Shakespeare and Resistance: Teaching Humanity/ies
Prof. Nataliya Torkut (University of Zaporizhzhia, Ukraine)
Prof. Dr. Nicoleta Cinpoes (University of Worcester, UK)
Dr. Imke Lichterfeld (University of Bonn, Germany)
Ukrainian education and culture have been under huge political, ideological and military pressure due to Russia’s invasion and the ensuing war in February 2022. These require an adequate understanding and response through active involvement of the Humanities community, including Shakespeare scholars. A workshop in Budapest is a timely opportunity to galvanise the collective expertise and experience of the participants at the ESRA conference on the ways Shakespeare has been used and abused in diverse socio-political contexts, both as a tool of propaganda and as a site of resistance, in Western and Eastern European countries.
This workshop will put into practical dialogue and synergize the expertise, experience and potential of Shakespeare educators and practitioners from Europe to support Ukrainian teachers, researchers, students, and practitioners. It aims to make an urgent and critical intervention to support Ukraine in the following directions:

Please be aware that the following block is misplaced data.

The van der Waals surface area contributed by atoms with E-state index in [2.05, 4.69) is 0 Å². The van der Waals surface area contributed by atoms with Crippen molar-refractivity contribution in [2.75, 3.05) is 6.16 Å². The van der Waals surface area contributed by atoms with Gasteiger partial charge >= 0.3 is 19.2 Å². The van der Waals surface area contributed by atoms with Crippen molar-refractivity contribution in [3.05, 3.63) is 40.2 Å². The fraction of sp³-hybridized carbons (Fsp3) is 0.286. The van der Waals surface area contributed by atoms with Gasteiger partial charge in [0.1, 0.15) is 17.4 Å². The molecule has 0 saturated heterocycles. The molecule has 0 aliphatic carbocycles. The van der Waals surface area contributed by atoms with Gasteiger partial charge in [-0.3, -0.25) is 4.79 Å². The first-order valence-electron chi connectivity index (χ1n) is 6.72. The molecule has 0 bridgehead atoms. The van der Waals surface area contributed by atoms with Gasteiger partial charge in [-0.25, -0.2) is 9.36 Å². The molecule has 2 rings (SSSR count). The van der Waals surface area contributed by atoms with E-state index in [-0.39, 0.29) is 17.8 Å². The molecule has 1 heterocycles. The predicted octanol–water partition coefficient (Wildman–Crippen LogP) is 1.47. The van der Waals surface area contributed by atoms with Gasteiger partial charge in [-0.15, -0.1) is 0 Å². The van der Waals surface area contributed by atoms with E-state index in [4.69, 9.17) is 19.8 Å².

- making education sustainable during the war
- opening up education and theatre practice to future collaborations
- assessing critical paradigms of education
- new curricula as a vehicle of articulating and fostering Ukrainian identity
- re-thinking cultural paradigms
Our general focus is Shakespeare as a cultural presence shaping reading and interpretive practices, university curricula in the Humanities as well as theatrical and critical practice both within and outside Ukraine. Ultimately, the goal is to enable both the Ukrainian and the larger scholarly community to reframe collectively paradigms, such as the colonial expansion of Russia and its use of culture as soft power, and the role of teaching non-native literatures in national contexts.
Workshop Logistics The conveners will elicit and circulate in advance of the workshop: (1) a short review of Shakespeare’s Ukrainian reception which was for a long time determined by imperial ambitions of Russian and Soviet totalitarianism; (2) an update on Ukrainian Shakespeare teaching and theatre practice, which are in a process of major transformation; and (3) identified priorities elicited from Ukrainian colleagues. Having selected 3 areas of intervention, convenors will facilitate hands-on work with participants to share know-how, resources, brainstorm collaborative projects, produce action points and timeline to assist Ukrainian colleagues.